Spanish Christmas food to try

All over the world, Christmas is a time to eat, drink and be merry – and Spain is no exception.  Throughout the various regions of the country, including Catalonia, the bakeries overflow with the following traditional treats.


Torron / Torró / Turrón

This is without a doubt the most popular Christmas sweet.  Originating in Arabic times back in the 16th century, it is traditionally made with almonds, honey and eggs.  Comparable to tablet or nougat, it can be hard or soft and comes in various flavours.  Personally, I prefer the softer ones and I particularly recommend the Nata Nueves (made of marzipan and walnuts).  Torron is traditionally eaten throughout the festive period and plays a particular part in the Catalan Christmas tradition of the pooing log.  You’ll need to shop around as Torron is expensive, but avoid the chocolate slabs masquerading as ‘Torron’ in the supermarkets.


Neules or Barquillos

These wafer-thin biscuits are typically dipped in cava and are particularly popular in Catalonia. Named after ‘fog’ (nebula), they are light as a feather, although unfortunately more weighty in calories: this sugary treat is sometimes coated in chocolate or almond paste.   The story goes that a waylaid nun with a sweet tooth created them by “accident” whilst making communion wafers.

_MG_9975 editaa blfo


Equally light, but calorifically lethal, are polvorones.  Made of flour, sugar and butter, they come in various flavours including cinnamon, chocolate and almond.  Named after the Spanish word for ‘powder’, they crumble immediately on your tongue like fairy dust.  Children tackle this edible mess by challenging each other to pronounce ‘Pamplona’ with a mouth of full of powder.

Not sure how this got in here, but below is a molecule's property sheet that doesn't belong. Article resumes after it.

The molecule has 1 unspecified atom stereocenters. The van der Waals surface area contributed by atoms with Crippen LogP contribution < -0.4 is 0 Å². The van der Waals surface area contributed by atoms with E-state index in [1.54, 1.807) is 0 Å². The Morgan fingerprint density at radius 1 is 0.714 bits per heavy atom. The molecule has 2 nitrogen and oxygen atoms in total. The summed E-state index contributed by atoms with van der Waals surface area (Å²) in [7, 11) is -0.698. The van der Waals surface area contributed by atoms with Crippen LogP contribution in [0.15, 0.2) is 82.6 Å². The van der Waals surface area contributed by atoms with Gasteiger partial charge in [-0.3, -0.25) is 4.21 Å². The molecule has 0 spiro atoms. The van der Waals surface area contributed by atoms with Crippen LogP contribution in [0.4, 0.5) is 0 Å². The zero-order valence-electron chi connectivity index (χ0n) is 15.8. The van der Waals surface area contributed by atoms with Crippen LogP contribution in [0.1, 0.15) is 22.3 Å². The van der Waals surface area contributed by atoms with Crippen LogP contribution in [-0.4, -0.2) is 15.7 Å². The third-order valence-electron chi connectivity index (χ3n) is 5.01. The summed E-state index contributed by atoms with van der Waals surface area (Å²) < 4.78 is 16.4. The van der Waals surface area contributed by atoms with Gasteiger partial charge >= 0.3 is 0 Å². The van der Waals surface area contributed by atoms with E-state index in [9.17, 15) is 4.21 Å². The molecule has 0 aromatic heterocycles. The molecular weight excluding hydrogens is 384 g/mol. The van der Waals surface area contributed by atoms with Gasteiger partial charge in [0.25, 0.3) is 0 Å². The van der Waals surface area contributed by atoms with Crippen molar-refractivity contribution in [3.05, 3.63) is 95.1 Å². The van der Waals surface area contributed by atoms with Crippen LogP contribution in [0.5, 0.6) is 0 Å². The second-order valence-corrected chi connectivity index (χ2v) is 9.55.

Spain’s love for almonds continues with marzipan (mazapán / massapà) treats.  You’ll find this sugary almond goo moulded into festive figures in bakeries from Barcelona to Cadiz.  Also, try yemas and glorias, made of sweet potatoey marzipan.


Tortell de Reis

Similar to the Tortell de Rams Easter cake, this Christmas cake is shaped like a giant doughnut.  It is made of puff pastry stuffed with marzipan or Catalan custard and decorated with fruits and nuts.   It is traditionally eaten on 6th January, known as Kings Day. This holiday is almost as big as Christmas here; families gather, presents are given and of course, The Kings Cake is eaten.

Leave a Reply

Fill in your details below or click an icon to log in: Logo

You are commenting using your account. Log Out /  Change )

Twitter picture

You are commenting using your Twitter account. Log Out /  Change )

Facebook photo

You are commenting using your Facebook account. Log Out /  Change )

Connecting to %s